Ryan De La Harpe has called for organisers of future Rugby World Cups to introduce a fairer structure after his Namibian side suffered heavy defeats in their final two matches.
The Pool D minnows performed creditably in their opening fixtures against Fiji and Samoa and even though they lost both they were competitive and scored two tries in each game.
However, Johan Diergaardt’s men tired and went on to concede 87 points to South Africa and 81 against Wales, results that gave their campaign an undeservedly lop-sided appearance.
They are also results that are fairly easily explained given the fact Namibia’s semi-professionals were made to play four times in just 16 days, while the full-time Springboks had eight days between their last two matches.
Other ‘minor’ nations such as Samoa and Georgia were treated equally unsympathetically by the schedule when, if anything, the countries with stronger squads are better prepared to manage the rigours of a quick turnaround.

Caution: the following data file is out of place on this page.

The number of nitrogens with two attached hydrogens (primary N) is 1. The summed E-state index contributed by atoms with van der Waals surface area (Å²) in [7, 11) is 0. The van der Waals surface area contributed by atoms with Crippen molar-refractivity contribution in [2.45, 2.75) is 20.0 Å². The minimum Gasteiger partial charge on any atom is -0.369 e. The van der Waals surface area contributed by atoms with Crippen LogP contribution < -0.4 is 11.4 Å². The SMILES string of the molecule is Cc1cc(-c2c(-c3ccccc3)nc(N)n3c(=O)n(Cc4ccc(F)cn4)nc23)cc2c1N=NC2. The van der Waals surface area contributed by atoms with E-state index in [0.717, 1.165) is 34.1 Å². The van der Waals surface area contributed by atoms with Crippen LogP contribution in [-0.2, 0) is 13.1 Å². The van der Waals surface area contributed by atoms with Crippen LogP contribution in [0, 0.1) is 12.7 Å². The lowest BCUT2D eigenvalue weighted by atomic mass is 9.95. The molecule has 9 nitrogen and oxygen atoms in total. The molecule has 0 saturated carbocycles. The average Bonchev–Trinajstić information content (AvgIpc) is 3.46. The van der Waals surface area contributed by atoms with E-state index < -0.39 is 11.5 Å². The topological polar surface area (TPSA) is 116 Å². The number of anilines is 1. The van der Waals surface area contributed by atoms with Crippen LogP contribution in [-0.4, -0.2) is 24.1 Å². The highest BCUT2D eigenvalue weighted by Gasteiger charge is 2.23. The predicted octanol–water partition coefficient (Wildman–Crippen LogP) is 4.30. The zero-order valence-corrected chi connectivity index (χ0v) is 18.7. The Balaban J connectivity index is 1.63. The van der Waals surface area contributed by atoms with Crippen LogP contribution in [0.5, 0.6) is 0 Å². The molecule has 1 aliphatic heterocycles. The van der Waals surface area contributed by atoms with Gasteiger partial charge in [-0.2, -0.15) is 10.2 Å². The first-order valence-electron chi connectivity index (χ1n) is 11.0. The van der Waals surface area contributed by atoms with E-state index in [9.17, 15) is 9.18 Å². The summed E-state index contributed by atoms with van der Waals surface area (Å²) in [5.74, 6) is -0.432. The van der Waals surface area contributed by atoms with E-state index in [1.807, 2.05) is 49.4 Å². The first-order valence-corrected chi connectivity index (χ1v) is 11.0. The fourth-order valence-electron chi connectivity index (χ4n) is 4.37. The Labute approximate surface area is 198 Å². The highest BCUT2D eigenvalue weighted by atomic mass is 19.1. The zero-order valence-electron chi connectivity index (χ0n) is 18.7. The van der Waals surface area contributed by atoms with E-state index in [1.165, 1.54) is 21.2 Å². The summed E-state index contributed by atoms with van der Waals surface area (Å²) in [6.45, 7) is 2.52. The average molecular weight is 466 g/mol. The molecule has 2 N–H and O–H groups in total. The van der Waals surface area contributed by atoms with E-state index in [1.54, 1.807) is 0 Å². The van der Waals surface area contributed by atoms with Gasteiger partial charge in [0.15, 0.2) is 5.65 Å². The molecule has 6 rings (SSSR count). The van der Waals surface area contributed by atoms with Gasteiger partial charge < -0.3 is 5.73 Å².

And Moseley scrum-half De La Harpe believes the system needs looking at. “It’s not just about the physicality, it’s about the mental strength that you have,” he said.
“We just had a turnaround of, I think, four days. Then we had to go again and the bigger teams had six, seven days.
“It’s like people expect them to go through to the next round so it’s like they need that rest.
“We need more rest. The first two games were alright but after the second game we could feel it because we are training and travelling and you are not used to it.
“I think the top teams are always so experienced and they are used that environment. They have got a big squad with big names and they can put in anyone on any day and they will get the same result.
“With us, the coaches just felt the combinations they had were working for them. The World Cup would be a lot longer if everyone was resting but to be fairer I think they could have rotated, all rest six days at some stage.”
De La Harpe is not the only player to question the current structure, although he has been far more measured than Samoa’s Eliota Fuimaono Sapolu who used Twitter to express his complaints.
And De La Harpe also claimed he enjoyed the experience which came after a superb season for Moseley last term.
“It was a blessing being there. It’s an amazing, amazing event and I really enjoyed it,” he said.
“Playing-wise I am not even concerned because just being there was a brilliant feeling.
“I have got a lot of positives I have brought back with me.”